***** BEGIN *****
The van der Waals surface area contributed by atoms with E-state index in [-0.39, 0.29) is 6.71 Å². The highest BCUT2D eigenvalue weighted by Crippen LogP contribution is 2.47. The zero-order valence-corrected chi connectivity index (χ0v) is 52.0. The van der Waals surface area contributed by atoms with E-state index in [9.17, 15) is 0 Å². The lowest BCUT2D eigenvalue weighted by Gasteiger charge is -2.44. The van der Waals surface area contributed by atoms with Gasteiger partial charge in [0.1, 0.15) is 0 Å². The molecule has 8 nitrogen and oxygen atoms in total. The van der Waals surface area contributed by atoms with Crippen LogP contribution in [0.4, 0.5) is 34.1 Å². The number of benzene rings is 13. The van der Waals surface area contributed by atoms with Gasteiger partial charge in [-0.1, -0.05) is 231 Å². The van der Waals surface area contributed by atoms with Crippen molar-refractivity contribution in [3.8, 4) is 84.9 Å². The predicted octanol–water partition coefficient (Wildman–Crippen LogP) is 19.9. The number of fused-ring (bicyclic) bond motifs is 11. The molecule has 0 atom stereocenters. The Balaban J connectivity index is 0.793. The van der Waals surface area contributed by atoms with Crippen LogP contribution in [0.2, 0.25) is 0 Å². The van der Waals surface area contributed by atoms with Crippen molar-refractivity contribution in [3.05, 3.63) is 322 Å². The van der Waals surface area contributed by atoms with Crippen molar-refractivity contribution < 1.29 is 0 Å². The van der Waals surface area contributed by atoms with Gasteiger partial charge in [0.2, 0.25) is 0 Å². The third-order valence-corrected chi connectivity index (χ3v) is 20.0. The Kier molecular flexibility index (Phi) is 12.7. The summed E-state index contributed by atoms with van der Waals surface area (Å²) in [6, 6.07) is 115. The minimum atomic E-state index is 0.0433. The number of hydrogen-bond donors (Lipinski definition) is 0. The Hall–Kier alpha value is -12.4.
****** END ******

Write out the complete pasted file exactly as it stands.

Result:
The van der Waals surface area contributed by atoms with E-state index in [-0.39, 0.29) is 6.71 Å². The highest BCUT2D eigenvalue weighted by Crippen LogP contribution is 2.47. The zero-order valence-corrected chi connectivity index (χ0v) is 52.0. The van der Waals surface area contributed by atoms with E-state index in [9.17, 15) is 0 Å². The lowest BCUT2D eigenvalue weighted by Gasteiger charge is -2.44. The van der Waals surface area contributed by atoms with Gasteiger partial charge in [0.1, 0.15) is 0 Å². The molecule has 8 nitrogen and oxygen atoms in total. The van der Waals surface area contributed by atoms with Crippen LogP contribution in [0.4, 0.5) is 34.1 Å². The number of benzene rings is 13. The van der Waals surface area contributed by atoms with Gasteiger partial charge in [-0.1, -0.05) is 231 Å². The van der Waals surface area contributed by atoms with Crippen molar-refractivity contribution in [3.8, 4) is 84.9 Å². The predicted octanol–water partition coefficient (Wildman–Crippen LogP) is 19.9. The number of fused-ring (bicyclic) bond motifs is 11. The molecule has 0 atom stereocenters. The Balaban J connectivity index is 0.793. The van der Waals surface area contributed by atoms with Crippen LogP contribution in [0.2, 0.25) is 0 Å². The van der Waals surface area contributed by atoms with Crippen molar-refractivity contribution in [3.05, 3.63) is 322 Å². The van der Waals surface area contributed by atoms with Crippen molar-refractivity contribution < 1.29 is 0 Å². The van der Waals surface area contributed by atoms with Gasteiger partial charge in [0.2, 0.25) is 0 Å². The third-order valence-corrected chi connectivity index (χ3v) is 20.0. The Kier molecular flexibility index (Phi) is 12.7. The summed E-state index contributed by atoms with van der Waals surface area (Å²) in [6, 6.07) is 115. The minimum atomic E-state index is 0.0433. The number of hydrogen-bond donors (Lipinski definition) is 0. The Hall–Kier alpha value is -12.4.